Graveyard lodge renovation
A spacious extension replaced a 1960s building adjacent to the Victorian lodge
Ex-army officer Justin Maxwell Stuart was at a crossroads in his life when he spotted a run down cemetery lodge for sale. He would often venture into the graveyard in south-west London while walking his dog, and found the building utterly fascinating. When the for-sale sign appeared in late 2014, he had to find out more. ‘I was brought up in Scotland where houses have so much character, and I liked the idea of recreating that in London,’ Justin explains. His Grand Designs graveyard house adventure was underway.
Full of possibilities
The lodge dates from around 1860 and stands beside a 1960s single-storey building. It had already been bought by a developer who had gained planning permission to convert them into a house. But Justin asked architect Simon Gill to cast a fresh eye over the plans. ‘The original scheme didn’t make the most of the possibilities,’ says Simon. ‘I saw the potential to create something really wonderful as the building had such great character.’
A building of merit
Simon proposed renovating the lodge, deemed a Building of Merit, to give two bedrooms and a study. And replacing the 1960s block with an extension for Justin’s ground-floor living spaces. These include a kitchen/dining area, snug, living room, and a basement with a subterranean swimming pool. Further grand flourishes include a stone staircase leading down to the basement and a moat along one wall of the house.
Linking to the past
The question was if the extension should mirror the style of the stone-built lodge or whether it should be something different. ‘I am used to living in old buildings because my family home in Scotland dates back 1,000 years,’ says Justin. ‘Left to my own devices, I would probably have built the extension in a gothic style. But, I have watched enough episodes of Grand Designs to know this might not have worked. When Simon suggested that the new section should be contemporary, built from Bath stone to form a link between the two halves, I followed his lead. The stone is a defining part of the build and despite the massive price tag, it was crucial as it would marry both parts together.’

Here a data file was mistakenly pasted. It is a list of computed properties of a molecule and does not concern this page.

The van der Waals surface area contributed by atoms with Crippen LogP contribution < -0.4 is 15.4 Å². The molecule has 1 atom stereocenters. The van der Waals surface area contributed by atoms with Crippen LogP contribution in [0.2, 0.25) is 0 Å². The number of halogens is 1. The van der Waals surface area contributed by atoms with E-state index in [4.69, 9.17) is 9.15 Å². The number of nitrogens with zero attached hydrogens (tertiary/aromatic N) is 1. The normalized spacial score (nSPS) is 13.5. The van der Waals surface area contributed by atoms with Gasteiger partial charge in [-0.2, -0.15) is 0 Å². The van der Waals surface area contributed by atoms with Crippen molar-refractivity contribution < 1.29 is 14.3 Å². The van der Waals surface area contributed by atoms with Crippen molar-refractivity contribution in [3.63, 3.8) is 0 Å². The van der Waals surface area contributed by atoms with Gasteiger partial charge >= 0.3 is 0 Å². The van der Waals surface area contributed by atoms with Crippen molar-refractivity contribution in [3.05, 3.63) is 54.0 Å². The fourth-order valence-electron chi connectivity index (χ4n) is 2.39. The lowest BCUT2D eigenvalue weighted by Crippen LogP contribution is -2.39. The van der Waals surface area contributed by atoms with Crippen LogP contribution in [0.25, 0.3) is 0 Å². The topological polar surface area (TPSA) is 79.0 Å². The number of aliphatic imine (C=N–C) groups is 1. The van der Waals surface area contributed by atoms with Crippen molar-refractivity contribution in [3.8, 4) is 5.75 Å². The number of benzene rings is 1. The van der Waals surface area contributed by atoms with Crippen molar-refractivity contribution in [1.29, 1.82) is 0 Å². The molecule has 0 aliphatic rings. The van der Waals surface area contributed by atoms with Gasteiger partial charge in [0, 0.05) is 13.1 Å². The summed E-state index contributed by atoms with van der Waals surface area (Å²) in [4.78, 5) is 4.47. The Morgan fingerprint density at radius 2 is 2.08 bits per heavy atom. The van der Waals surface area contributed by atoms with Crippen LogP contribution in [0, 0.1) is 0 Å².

The already-stretched budget was in jeopardy when the contractors began to dig beneath a section of the lodge ready for the pool installation. ‘They asked why we were only excavating beneath part of the building when digging under the whole thing would add a huge amount of extra room,’ Justin explains. ‘As we were already halfway there, I decided we should go ahead because space is money, especially in London. I would get a bigger potential return on my investment.’ The work was painstakingly slow as well as costly. ‘The concrete itself wasn’t expensive, but holding up the old building while we dug underneath it was another matter entirely. It took months, a metre at a time, but it has added a huge amount of value to the property,’ said Simon. It also gave the basement an extra bedroom, a media room, a larger wine cellar and a sauna.
Warm and cosy
To decorate and furnish a house that had two distinct sections – the new wing with open spaces and the smaller lodge with original features. Justin called on interior designer Gretchen Trusted. ‘Walking into the new wing from the cosy rooms in the lodge could easily have felt like stepping into the freezer aisle in a supermarket,’ said Gretchen. ‘I worked hard to meld the two parts of the house together, adding colourful fabrics and traditional upholstery to the new rooms, making them feel warm and lived-in.’ Justin describes the result as being ‘unique but not ostentatious’. The original 18-month timeframe more than doubled and the costs spiralled, but he has no regrets. ‘I now own a house in London that’s steeped in history and has 13 acres of green space around it,’ he said.